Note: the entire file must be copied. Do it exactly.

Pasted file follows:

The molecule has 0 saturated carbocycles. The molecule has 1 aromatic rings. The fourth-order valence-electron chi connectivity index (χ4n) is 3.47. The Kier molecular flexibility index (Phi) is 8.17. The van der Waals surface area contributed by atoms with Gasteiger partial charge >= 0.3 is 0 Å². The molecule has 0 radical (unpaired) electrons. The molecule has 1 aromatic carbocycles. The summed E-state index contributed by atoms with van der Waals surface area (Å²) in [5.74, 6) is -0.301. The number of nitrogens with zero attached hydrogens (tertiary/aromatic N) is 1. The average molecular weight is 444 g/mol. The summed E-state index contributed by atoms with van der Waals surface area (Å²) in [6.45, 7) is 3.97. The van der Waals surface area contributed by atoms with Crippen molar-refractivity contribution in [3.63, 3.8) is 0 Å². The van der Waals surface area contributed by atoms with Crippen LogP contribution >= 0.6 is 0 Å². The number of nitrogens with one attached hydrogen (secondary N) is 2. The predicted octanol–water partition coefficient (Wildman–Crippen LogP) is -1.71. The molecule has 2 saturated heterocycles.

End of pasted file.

The molecule has 0 saturated carbocycles. The molecule has 1 aromatic rings. The fourth-order valence-electron chi connectivity index (χ4n) is 3.47. The Kier molecular flexibility index (Phi) is 8.17. The van der Waals surface area contributed by atoms with Gasteiger partial charge >= 0.3 is 0 Å². The molecule has 0 radical (unpaired) electrons. The molecule has 1 aromatic carbocycles. The summed E-state index contributed by atoms with van der Waals surface area (Å²) in [5.74, 6) is -0.301. The number of nitrogens with zero attached hydrogens (tertiary/aromatic N) is 1. The average molecular weight is 444 g/mol. The summed E-state index contributed by atoms with van der Waals surface area (Å²) in [6.45, 7) is 3.97. The van der Waals surface area contributed by atoms with Crippen molar-refractivity contribution in [3.63, 3.8) is 0 Å². The van der Waals surface area contributed by atoms with Crippen LogP contribution >= 0.6 is 0 Å². The number of nitrogens with one attached hydrogen (secondary N) is 2. The predicted octanol–water partition coefficient (Wildman–Crippen LogP) is -1.71. The molecule has 2 saturated heterocycles.